Immigration - People Places & Democracy
A tale of two human rights lawyers: Could a Labour government realise a better future in the UK for refugee protection with control?
The question of whether and, if so, how countries can construct arrangements to transfer asylum seekers to other countries is viewed with alarm by most supporters of refugee rights. But this need not be so. This briefing shows how Labour’s focus on the potential for tough action on Channel crossings, when combined with improved responsibility sharing for refugees across Europe, may represent a way forward that is compatible with the Refugee Convention, and a preferable alternative to the ‘Rwanda scheme’.
|Published:||24 October 2023|
The sound of silence: Rethinking asylum seekers’ right to work in the UK
Debates on asylum policy – specifically on their right to work – have been at an impasse, stuck between extremes. To break the policy impasse of over twenty years, this report makes the case for taking a different, centrist approach to the policy around asylum seekers’ right to work in the UK.
|Published:||24 July 2023|
The Whole of the Moon: UK labour immigration policy in the round
With labour immigration to the UK scrambled by Brexit, the pandemic, and broader developments in the practical economy, this report focuses on the challenges of labour shortages for UK immigration policy in the context of the avowed political aim – of both the UK’s major parties – of a high-wage, high-skill economy.
|Published:||26 June 2023|
|Author(s):||Jonathan Thomas, Aveek Bhattacharya, Gideon Salutin|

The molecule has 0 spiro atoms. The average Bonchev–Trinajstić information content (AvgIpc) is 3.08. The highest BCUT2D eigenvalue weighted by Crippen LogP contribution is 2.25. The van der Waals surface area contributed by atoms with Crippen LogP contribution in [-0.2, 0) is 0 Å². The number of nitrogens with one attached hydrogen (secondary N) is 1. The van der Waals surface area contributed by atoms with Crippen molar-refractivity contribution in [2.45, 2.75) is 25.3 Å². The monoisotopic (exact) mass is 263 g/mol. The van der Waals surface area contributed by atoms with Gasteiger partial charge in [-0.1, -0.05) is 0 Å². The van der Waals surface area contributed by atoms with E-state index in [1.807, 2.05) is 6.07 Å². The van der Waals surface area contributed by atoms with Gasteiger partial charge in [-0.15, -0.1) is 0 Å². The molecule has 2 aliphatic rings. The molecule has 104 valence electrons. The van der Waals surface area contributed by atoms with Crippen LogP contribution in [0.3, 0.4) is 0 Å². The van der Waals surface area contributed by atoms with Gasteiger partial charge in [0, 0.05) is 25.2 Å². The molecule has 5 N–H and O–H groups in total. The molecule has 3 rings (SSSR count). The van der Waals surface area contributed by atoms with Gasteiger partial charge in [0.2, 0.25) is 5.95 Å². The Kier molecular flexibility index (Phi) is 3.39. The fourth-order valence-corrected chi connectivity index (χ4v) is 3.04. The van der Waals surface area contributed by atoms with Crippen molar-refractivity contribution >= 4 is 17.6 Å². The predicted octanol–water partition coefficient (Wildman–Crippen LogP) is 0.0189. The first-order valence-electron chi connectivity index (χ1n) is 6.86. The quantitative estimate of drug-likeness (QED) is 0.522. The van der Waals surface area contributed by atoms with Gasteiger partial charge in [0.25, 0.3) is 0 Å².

Routes to resolution: Finding the centre ground in Britain’s immigration debates
Over the last 20 years immigration numbers to the UK have hugely impacted British political and public life. This report looks at the past, present, and future of these immigration numbers, from asylum seekers to overseas workers, and how they interact with politics and policy. It challenges common perceptions on both sides of the debate, arguing that those advocating for more open approaches to immigration should contemplate some tough compromises to achieve broader support for their aims.
|Published:||19 December 2022|
Baby bust and baby boom: Examining the liberal case for pronatalism
This briefing paper considers the liberal case for explicitly ‘pronatalist’ policies that aim to increase the birth rate in the UK.
|Published:||20 September 2021|
|Author(s):||Scott Corfe, Aveek Bhattacharya|
The EU Settlement Scheme: The greatest story never told?
The terms of the EU Settlement Scheme are very generous in giving EU citizens the right to stay in the UK permanently, both absolutely and in comparison with the EU...
|Published:||29 June 2021|
The New Plan for Immigration: We need to talk about Albania
This briefing argues that by failing to engage with either the public’s scepticism of asylum seekers, or the problem of what to do about failed asylum seekers, the refugee rights sector has ceded the ground in this area to the Government, and that the New Plan for Immigration is largely the result.
|Published:||05 May 2021|
Stuck in the middle with you
In response to the Government’s proposals for a 'New Plan for Immigration', this report argues that the UK should amend its existing immigration rules to allow safe and legal routes for more people to enter the UK on humanitarian grounds who can more easily integrate and make economic contributions to the UK.
|Published:||25 March 2021|
|Author(s):||Russell Hargrave, Jonathan Thomas|
Fixing Britain’s broken asylum system
This briefing paper discusses the on-going war of words between the Government and refugee advocates over recent rhetoric on asylum and illegal migration. It sets out the complexities and challenges facing Britain's asylum system and makes the case for co-operation between both sides over increased participation in international resettlement schemes.
|Published:||30 November 2020|